Facebook's official statement on privacy is that "you should have control over what you share." It's also the line of many faculty at Texas' public universities, who are going ballistic over a new law requiring them to post online their course syllabi, curriculum vitae, department budgets and students' end-of-course evaluations of faculty. One biology professor at the University of Texas at Austin said that the legislation would provide "zero public good."
The legislation may be a bit heavy-handed, but it addresses an issue about which the faculty of many universities appear to have a blind spot: the public support upon which their institution rests compels a greater degree of public transparency.
How does this blind spot connect to teacher quality? NCTQ has experienced first-hand the cold shoulder from many public universities as we have tried to obtain course syllabi from their education schools, often having to resort to formal "open records" requests. These universities feel that the prerogatives of their faculty's personal privacy and academic freedom extends to publicly regulated and supported programs producing public school teachers.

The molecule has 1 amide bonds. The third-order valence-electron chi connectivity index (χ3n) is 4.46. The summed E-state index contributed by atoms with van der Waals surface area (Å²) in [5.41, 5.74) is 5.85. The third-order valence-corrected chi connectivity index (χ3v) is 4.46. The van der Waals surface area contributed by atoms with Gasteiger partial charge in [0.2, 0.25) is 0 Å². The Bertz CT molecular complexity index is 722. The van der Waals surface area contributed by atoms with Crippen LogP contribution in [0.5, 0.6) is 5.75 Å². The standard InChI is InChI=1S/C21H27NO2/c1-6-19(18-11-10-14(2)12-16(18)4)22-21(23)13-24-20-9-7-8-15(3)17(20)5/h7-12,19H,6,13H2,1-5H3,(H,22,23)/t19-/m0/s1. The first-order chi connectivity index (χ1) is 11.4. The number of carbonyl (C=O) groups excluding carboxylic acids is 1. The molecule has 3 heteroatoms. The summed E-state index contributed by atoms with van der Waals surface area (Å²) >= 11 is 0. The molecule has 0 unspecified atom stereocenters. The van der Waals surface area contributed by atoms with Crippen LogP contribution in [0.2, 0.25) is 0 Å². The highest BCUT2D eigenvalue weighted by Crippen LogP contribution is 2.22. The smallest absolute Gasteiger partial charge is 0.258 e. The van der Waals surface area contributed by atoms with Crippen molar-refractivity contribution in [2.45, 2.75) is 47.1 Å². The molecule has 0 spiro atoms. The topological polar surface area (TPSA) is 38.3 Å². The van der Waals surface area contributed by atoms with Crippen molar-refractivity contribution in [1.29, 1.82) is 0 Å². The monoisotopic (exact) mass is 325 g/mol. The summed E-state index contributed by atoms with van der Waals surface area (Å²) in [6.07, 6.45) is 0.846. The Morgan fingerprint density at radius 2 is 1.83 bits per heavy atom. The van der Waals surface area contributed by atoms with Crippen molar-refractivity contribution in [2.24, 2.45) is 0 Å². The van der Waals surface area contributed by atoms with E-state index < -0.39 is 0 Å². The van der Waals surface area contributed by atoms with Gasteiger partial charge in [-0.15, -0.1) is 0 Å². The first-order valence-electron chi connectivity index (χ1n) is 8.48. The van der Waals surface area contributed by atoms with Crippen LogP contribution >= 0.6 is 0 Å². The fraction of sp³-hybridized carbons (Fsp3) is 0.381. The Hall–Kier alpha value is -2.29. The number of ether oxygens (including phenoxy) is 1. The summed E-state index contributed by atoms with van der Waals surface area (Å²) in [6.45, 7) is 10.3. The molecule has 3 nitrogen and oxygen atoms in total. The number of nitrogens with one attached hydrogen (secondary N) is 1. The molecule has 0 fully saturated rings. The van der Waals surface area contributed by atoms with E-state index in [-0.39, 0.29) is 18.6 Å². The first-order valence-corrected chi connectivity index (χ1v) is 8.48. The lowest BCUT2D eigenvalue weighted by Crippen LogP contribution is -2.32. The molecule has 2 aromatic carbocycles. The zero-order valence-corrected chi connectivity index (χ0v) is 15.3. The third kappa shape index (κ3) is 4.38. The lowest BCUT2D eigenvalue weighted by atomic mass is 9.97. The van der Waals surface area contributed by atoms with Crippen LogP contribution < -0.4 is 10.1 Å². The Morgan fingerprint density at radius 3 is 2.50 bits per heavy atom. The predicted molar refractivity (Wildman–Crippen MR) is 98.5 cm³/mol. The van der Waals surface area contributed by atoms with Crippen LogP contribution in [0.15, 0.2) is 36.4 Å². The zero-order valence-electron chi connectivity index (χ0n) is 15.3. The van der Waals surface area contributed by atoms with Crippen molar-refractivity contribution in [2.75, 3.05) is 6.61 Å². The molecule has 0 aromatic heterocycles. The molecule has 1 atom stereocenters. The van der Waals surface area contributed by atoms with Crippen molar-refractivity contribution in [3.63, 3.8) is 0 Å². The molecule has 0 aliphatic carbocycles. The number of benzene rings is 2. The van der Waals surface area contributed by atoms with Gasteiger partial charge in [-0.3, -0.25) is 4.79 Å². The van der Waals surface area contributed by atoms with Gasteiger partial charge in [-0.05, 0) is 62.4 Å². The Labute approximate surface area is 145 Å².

Some universities (about 10 percent on average, we find) already post all course syllabi on the web, so the process is hardly antithetical to academic norms. Nonetheless, it is obviously antithetical to some academics' sensibilities. It would be very refreshing to get wind of at least some upstart faculty who argue for setting all public university privacy settings where they should be: as much information as possible available to anyone. As Facebook also counsels, "your privacy settings should be simple and easy to understand" and what is simpler and easier to understand than public transparency?